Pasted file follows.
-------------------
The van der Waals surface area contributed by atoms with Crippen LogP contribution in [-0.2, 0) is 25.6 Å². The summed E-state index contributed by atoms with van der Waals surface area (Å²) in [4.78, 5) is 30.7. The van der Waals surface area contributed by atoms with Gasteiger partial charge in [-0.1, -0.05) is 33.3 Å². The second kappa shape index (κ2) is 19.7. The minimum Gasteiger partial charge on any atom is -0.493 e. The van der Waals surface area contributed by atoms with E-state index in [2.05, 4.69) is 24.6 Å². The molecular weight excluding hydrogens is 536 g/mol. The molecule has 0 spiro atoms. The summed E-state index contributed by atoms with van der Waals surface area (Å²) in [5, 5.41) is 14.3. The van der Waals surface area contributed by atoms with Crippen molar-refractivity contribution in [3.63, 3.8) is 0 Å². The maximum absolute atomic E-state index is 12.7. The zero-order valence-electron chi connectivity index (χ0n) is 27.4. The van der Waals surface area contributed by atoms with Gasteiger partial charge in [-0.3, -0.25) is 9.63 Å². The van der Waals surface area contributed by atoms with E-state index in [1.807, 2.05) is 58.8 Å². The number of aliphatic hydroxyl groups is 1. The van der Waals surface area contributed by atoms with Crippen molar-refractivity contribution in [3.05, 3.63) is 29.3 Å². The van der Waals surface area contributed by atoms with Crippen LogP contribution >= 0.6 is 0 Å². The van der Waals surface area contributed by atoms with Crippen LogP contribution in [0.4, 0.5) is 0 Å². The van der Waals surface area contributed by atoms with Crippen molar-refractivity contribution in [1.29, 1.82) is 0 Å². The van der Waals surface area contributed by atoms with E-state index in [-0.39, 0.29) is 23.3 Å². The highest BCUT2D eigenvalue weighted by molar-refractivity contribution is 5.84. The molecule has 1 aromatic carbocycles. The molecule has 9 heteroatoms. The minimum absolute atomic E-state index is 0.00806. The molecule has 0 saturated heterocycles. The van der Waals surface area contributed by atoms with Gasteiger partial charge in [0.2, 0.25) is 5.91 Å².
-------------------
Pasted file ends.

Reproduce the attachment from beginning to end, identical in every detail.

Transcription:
The van der Waals surface area contributed by atoms with Crippen LogP contribution in [-0.2, 0) is 25.6 Å². The summed E-state index contributed by atoms with van der Waals surface area (Å²) in [4.78, 5) is 30.7. The van der Waals surface area contributed by atoms with Gasteiger partial charge in [-0.1, -0.05) is 33.3 Å². The second kappa shape index (κ2) is 19.7. The minimum Gasteiger partial charge on any atom is -0.493 e. The van der Waals surface area contributed by atoms with E-state index in [2.05, 4.69) is 24.6 Å². The molecular weight excluding hydrogens is 536 g/mol. The molecule has 0 spiro atoms. The summed E-state index contributed by atoms with van der Waals surface area (Å²) in [5, 5.41) is 14.3. The van der Waals surface area contributed by atoms with Crippen molar-refractivity contribution in [3.63, 3.8) is 0 Å². The maximum absolute atomic E-state index is 12.7. The zero-order valence-electron chi connectivity index (χ0n) is 27.4. The van der Waals surface area contributed by atoms with Gasteiger partial charge in [-0.3, -0.25) is 9.63 Å². The van der Waals surface area contributed by atoms with E-state index in [1.807, 2.05) is 58.8 Å². The number of aliphatic hydroxyl groups is 1. The van der Waals surface area contributed by atoms with Crippen molar-refractivity contribution in [3.05, 3.63) is 29.3 Å². The van der Waals surface area contributed by atoms with Crippen LogP contribution >= 0.6 is 0 Å². The van der Waals surface area contributed by atoms with Crippen LogP contribution in [0.4, 0.5) is 0 Å². The van der Waals surface area contributed by atoms with Crippen molar-refractivity contribution in [1.29, 1.82) is 0 Å². The van der Waals surface area contributed by atoms with E-state index in [-0.39, 0.29) is 23.3 Å². The highest BCUT2D eigenvalue weighted by molar-refractivity contribution is 5.84. The molecule has 1 aromatic carbocycles. The molecule has 9 heteroatoms. The minimum absolute atomic E-state index is 0.00806. The molecule has 0 saturated heterocycles. The van der Waals surface area contributed by atoms with Gasteiger partial charge in [0.2, 0.25) is 5.91 Å².